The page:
These are 102 pages of emails to and from accused Mailer Bruce Ivins, released by FBI on court order (Dillon v. U.S. Department of Justice) on March 20, 2019. FOIA request #1327397 sought Ivins’s emails and other documents for September and October, 2001. FOIA request #1329530 sought the Table of Contents and the 16 pages on Ivins from the 2000-page Interim Major Case Summary of 2006.  After repeated failures to find emails, FBI experts located them as 1A attachments in the Amerithrax file.

 

 
 
 

 

See the analysis of these emails by Ross Getman.  For an explanation of the anthrax mailings case, see Was Abderraouf Jdey the Anthrax Mailer?

 

Destruction of Evidence?

There are reasons to suspect that someone has destroyed evidence potentially exculpatory of Bruce Ivins.

In the First Declaration of David Hardy, chief of FBI’s Records Dissemination Information Section [RIDS], he describes on p. 14 how he found a copy of the IMCS:

In response to FOIA Number 1329350, the FBI conducted a CRS [Central Records System] search using the term “Interim Major Case Summary” and located no records. The FBI then conducted an index search using the term “Amerithrax” which resulted in one investigative file. The FBI electronically reviewed the investigative file and was unable to locate the IMCS. Next, the FBI contacted the subject matter experts at the Washington Field Office and requested their assistance. The Washington Field Office reviewed the physical investigative file and was unable to locate the IMCS. The Washington Field Office reached out to the FBI’s Laboratory Services in Quantico, Virginia, who located the IMCS and sent it to RMD [Records Management Division] for processing.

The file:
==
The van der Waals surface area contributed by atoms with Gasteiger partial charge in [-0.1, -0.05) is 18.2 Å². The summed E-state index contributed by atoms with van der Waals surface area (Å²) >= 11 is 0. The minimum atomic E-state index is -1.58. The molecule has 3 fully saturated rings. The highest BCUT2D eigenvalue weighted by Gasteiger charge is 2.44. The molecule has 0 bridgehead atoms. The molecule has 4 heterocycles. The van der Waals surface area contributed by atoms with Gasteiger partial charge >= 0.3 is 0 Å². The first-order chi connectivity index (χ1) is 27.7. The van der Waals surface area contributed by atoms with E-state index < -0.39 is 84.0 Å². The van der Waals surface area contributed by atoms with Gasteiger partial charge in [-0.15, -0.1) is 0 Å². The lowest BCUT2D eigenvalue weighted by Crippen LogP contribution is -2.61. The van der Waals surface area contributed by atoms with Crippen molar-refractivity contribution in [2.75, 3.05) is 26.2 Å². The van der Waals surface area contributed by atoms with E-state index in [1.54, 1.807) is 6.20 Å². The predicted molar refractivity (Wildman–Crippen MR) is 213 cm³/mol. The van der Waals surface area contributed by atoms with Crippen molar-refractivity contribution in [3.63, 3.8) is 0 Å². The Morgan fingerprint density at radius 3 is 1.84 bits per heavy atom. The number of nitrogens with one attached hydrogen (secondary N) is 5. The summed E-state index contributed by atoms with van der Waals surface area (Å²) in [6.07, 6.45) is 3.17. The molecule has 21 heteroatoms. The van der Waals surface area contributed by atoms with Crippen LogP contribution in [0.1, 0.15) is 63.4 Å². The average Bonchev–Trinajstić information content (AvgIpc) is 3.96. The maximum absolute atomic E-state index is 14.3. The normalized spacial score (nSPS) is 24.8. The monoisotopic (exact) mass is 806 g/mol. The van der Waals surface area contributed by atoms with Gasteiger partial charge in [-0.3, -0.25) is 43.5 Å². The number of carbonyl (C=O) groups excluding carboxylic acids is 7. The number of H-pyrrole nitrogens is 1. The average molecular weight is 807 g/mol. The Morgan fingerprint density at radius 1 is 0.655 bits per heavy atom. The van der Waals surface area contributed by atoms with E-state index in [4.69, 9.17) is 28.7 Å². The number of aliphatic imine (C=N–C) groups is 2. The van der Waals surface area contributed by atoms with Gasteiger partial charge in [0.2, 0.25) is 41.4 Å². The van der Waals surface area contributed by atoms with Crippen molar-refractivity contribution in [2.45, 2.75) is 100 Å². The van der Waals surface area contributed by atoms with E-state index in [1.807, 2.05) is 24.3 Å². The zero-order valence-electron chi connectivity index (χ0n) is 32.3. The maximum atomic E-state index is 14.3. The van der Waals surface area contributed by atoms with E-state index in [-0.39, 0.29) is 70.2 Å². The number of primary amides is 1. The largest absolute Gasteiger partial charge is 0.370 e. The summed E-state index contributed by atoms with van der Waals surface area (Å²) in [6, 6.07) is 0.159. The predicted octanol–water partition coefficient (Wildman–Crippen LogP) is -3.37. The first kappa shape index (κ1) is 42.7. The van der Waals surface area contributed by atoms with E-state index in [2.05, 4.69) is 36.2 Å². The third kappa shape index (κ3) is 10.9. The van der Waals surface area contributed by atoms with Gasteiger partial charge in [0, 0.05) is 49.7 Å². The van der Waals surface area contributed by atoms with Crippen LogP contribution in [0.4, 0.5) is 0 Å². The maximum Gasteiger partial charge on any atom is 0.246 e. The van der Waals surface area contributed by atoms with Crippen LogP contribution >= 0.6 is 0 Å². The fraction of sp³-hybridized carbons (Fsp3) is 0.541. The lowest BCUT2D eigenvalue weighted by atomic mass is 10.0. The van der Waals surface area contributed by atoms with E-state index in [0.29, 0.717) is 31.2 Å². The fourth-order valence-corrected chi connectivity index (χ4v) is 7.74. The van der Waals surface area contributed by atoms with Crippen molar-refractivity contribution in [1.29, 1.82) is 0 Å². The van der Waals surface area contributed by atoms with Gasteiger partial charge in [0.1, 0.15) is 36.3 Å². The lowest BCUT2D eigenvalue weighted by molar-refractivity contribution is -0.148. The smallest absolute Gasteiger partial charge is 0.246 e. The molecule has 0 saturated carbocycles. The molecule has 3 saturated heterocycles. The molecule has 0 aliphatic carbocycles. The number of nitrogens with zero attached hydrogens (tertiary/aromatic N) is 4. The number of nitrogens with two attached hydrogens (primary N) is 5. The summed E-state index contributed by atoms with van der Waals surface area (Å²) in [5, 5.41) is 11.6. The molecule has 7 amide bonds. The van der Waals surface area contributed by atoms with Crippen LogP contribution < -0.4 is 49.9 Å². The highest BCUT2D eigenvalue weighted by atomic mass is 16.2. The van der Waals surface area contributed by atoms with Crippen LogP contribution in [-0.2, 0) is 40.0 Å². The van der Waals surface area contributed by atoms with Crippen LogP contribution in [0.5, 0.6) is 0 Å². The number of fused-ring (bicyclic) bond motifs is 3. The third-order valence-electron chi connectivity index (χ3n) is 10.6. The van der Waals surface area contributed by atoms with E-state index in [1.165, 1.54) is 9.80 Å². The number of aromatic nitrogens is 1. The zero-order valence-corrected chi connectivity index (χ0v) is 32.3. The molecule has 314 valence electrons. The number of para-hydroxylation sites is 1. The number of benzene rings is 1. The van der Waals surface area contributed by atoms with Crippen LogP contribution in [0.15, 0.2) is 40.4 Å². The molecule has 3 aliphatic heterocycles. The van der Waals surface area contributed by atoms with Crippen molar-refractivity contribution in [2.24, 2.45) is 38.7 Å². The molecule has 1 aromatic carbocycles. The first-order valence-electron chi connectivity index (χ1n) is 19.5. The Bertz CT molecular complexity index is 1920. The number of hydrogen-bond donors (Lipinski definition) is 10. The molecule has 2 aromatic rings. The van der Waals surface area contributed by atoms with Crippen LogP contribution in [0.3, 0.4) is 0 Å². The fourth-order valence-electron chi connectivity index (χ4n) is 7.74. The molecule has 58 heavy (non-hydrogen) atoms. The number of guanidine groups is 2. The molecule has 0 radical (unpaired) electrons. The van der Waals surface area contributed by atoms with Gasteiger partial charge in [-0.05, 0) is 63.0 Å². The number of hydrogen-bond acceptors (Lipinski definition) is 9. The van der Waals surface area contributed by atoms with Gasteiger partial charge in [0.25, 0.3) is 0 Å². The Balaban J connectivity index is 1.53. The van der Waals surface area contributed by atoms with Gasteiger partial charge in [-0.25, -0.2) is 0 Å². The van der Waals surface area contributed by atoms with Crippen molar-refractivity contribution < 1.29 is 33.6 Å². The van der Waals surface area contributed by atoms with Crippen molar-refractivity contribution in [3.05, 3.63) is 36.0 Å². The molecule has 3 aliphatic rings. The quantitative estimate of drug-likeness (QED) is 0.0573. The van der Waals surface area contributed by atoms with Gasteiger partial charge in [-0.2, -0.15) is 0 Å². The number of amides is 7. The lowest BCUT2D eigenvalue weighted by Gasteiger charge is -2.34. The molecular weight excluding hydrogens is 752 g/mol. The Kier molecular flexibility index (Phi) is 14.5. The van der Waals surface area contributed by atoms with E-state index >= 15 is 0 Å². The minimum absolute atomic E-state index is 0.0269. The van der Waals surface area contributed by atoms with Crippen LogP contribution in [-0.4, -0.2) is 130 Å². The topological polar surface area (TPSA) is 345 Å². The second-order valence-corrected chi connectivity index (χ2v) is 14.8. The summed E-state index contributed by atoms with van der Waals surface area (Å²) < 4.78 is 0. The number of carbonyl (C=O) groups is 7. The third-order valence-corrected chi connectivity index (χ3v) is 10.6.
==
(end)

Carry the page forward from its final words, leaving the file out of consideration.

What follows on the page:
In other words, the first three most logical places to look for the IMCS–the index, the digital investigative file, and the physical investigative file–proved fruitless, and a copy of the IMCS needed to be found at another location.  According to IMCS author Richard Lambert, he uploaded digital copies of the IMCS and its distribution list to the Amerithrax investigative file in 2006.  So FBI’s search failed to find a copy that should have been there.  A person intent on destroying evidence might have focused solely on the IMCS because its chapter on Ivins concentrated the exculpatory evidence and arguments.  Trying to destroy all the individual pieces of evidence would have been a very difficult task and could have aroused suspicion.  Besides, no isolated piece of evidence would have much weight.

Was Abderraouf Jdey the Anthrax Mailer? suggests that someone would have had a compelling reason to destroy evidence potentially exculpatory of Bruce Ivins.

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